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Alabama Family Law: An Overview

Alabama’s family laws ensure fair treatment for you and your family members if an issue arises. They also protect your family’s and the community’s best interests.

Alabama family laws are complex and a family lawyer’s advice and assistance can be very helpful when navigating family courts. If you have a family law matter, such as divorce, domestic violence, child custody, etc in Alabama it can be critical to contact a family law attorney in a city near you right away.

Alabama Marriage Requirements

Alabama has liberal marriage laws compared to other states. The restrictions on obtaining a marriage certificate/marriage license in Alabama are:

  • Minors under 16 years of age cannot marry.
  • Children between the ages of 16 and 18 (age of majority) may marry with the consent of their parents or guardians.
  • You can marry first cousins without restriction.
  • You cannot marry the following:
    • Children
    • Siblings
    • Parents
    • Uncles
    • Aunts
    • Grandchildren
    • Grandparents
    • Great grandparents
    • Stepparent or step-child as long as the marriage is in place which creates such relationship
  • Alabama has a time of marriage requirement after getting a divorce: you must wait 60 days finalizing your divorce before remarrying.
  • You don’t have to be an Alabama resident to marry, though some counties may enforce a local residency requirement.
  • You can’t have a proxy marriage (i.e., when a third party performs the ceremony in place of the bride or groom).
  • Same-sex partners are able to have a legal marriage pursuant to the 2015 Supreme Court ruling which ruled prohibitions on same-sex marriage unconstitutional.

Alabama Prenuptial Agreements

When you and your partner are planning your marriage, the last thing on your mind is the marriage ending. But a prenuptial agreement can prevent conflict between the two of you if you divorce. You can think of this agreement a lot like insurance—it’s better to have it and not need it than need it and not have it.

One advantage of a prenuptial agreement is that it makes it clear who owns what property in the event of a divorce or legal separation. That clarity makes dividing the property easier. First, it would be best to determine what you and your partner owned individually (separate property) before you married.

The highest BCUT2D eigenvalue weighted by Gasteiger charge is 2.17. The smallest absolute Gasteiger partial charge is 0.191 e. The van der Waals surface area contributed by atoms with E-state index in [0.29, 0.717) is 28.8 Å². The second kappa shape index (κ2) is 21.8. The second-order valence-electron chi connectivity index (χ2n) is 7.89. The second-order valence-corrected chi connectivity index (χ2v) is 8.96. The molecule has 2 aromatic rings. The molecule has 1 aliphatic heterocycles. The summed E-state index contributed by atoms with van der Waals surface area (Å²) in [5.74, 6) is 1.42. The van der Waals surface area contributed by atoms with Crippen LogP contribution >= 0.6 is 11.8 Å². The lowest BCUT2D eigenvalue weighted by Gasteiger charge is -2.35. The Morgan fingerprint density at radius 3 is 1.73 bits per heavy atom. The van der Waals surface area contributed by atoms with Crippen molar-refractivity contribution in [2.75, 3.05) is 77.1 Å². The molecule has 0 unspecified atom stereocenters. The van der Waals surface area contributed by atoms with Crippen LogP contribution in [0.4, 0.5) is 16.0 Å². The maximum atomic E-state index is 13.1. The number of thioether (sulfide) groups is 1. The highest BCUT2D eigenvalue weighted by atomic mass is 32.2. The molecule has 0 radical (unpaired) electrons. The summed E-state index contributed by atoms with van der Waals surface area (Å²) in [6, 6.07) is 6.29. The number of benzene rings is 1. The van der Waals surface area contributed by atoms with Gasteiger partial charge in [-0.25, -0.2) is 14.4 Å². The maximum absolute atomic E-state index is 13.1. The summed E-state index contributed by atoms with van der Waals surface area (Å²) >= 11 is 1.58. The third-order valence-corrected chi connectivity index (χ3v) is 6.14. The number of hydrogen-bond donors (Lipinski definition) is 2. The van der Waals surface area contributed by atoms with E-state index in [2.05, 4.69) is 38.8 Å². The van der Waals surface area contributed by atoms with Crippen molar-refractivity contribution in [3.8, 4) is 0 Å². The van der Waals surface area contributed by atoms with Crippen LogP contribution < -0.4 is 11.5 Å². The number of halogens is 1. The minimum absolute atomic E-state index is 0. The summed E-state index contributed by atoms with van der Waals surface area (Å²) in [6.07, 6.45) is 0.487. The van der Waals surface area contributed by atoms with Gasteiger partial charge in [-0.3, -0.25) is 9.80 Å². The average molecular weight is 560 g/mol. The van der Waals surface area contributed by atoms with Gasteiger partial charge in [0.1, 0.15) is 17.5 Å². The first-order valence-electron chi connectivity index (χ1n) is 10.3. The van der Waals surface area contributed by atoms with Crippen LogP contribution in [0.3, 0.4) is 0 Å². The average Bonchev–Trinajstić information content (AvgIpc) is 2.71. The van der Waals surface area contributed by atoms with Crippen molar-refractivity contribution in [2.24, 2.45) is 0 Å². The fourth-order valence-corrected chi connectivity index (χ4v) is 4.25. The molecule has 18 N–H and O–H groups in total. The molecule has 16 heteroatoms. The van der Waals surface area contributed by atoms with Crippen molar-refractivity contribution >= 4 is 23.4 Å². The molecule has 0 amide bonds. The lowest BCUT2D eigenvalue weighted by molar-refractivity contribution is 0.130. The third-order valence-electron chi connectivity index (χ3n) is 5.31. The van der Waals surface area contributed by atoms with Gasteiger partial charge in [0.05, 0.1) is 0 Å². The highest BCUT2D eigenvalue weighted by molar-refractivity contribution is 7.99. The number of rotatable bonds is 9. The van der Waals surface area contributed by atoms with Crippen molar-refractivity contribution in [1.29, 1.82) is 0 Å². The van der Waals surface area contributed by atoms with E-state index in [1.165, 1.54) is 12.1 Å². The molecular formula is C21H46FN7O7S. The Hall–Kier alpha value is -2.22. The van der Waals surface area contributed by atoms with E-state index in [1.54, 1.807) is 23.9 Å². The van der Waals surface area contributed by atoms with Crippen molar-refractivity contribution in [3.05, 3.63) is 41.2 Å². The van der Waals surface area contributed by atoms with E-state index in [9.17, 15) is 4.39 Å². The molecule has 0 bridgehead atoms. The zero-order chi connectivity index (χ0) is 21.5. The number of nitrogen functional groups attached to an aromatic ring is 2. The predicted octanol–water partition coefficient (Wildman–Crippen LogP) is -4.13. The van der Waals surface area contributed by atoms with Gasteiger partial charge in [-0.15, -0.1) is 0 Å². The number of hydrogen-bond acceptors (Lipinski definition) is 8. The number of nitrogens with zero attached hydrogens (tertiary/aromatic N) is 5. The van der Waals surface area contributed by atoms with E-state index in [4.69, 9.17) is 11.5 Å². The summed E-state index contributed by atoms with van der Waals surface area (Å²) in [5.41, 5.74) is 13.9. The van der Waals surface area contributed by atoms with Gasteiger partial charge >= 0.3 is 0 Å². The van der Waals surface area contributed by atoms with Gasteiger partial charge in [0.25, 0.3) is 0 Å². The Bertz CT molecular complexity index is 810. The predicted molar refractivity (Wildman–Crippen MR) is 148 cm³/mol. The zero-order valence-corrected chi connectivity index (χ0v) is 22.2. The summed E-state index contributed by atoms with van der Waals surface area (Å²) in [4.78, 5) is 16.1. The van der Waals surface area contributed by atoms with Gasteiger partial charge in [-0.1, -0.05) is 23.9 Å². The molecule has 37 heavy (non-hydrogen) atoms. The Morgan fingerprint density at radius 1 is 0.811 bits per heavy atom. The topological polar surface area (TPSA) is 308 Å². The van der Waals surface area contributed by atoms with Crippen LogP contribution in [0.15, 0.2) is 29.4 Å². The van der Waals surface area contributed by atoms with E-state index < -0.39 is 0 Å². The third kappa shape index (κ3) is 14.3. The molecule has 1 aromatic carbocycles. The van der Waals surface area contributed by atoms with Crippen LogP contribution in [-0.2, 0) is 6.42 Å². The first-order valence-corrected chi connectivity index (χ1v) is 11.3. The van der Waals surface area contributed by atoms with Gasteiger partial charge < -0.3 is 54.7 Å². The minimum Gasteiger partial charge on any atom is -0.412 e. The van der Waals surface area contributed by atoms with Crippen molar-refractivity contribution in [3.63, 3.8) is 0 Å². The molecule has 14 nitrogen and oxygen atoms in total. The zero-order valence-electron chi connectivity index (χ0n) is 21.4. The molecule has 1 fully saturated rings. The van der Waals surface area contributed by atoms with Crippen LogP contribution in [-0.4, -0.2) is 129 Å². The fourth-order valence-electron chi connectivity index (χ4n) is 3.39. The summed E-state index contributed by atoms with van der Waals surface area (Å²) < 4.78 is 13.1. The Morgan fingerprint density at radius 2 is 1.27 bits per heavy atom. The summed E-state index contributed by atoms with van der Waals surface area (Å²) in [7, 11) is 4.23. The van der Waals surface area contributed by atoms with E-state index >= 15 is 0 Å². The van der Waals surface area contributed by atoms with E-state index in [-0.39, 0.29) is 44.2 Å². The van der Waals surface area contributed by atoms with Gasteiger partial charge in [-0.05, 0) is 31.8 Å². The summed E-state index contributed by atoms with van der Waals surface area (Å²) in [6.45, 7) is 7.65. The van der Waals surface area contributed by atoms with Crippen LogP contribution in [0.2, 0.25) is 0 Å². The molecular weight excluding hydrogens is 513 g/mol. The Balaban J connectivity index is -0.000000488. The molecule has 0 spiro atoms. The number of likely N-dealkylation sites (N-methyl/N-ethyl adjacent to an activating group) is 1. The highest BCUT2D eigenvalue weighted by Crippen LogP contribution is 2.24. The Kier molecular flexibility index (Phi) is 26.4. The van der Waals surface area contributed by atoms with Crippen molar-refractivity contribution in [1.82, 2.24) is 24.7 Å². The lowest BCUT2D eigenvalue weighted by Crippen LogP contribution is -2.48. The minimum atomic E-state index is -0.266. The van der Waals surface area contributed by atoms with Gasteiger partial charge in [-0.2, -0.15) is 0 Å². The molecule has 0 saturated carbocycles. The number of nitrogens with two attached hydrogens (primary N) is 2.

Second, it would help if you decided how you want to divide the property you acquired during your marriage, known as marital property/marital assets. For example:

An Alabama prenuptial agreement may also include other provisions, such as for alimony award or alimony payments. But be aware that there are some matters a family court must decide. So, any provisions dealing with these matters are unenforceable if you include them in the agreement. For example:

  • Child support arrangements
  • Child Custody agreements
  • Visitation rights

Adoption in Alabama

Alabama’s family laws permit adoption. To adopt, you must meet statutory requirements and complete an extensive adoption process. During the adoption process, parental rights are terminated as to the child’s biological parents.

Your family may adopt minor children (age 18 or younger) of any physical or mental condition. Children aged 14 or older must provide written consent for adoption.

In certain situations, you may adopt an adult.

The adult must also be either totally and permanently disabled or intellectually disabled. They must also consent in writing to the adoption unless they have an intellectual disability.

Any adult or married couple may adopt.

An Alabama adoption lawyer can help you navigate the state’s adoption process.

Child Custody Laws in Alabama

Child custody matters are often a major source of family law litigation and can be a part of a divorce or legal custody case between unmarried parents in family courts.

It is important to understand legal custody vs physical custody. Legal custody of a child/children is either joint custody or sole custody. In joint custody, both parents are legal custodians and are able to make major decisions on behalf of their minor children. In sole legal custody, one parent is the custodial parent and they make all the major decisions on behalf of their children and the other parent is the non-custodial parent. Major decisions generally include major healthcare decisions, where a minor child goes to school, where the minor child resides, and what religion, if any, in which the minor child is raised.

Alabama also has joint physical custody or sole physical custody in child custody battles. It is more common to have some sort of joint physical custody situation as this is how parents share time with their children. Even in a sole legal custody situation, the non-custodial parent likely has visitation rights (or some physical custody) with the minor children.

While Alabama child custody laws prefer joint legal custody, but a physical custody (visitation schedule) does not necessarily mean an equal physical custody schedule.

It is also important to note that family courts in Alabama base child custody determinations on the “best interest of the child”. Factors a court may consider are (but not limited to): domestic violence between the parents (married parents or unmarried parents), the child’s wishes, the ability of the parents to work together and cooperate with one another, and the ability of each parent to foster a positive relationship between their child and the other parent.

Alabama’s family laws, including child custody and divorce are complex and confusing. Consult with an Alabama family law attorney to help you understand the law and protect your and your family’s legal rights.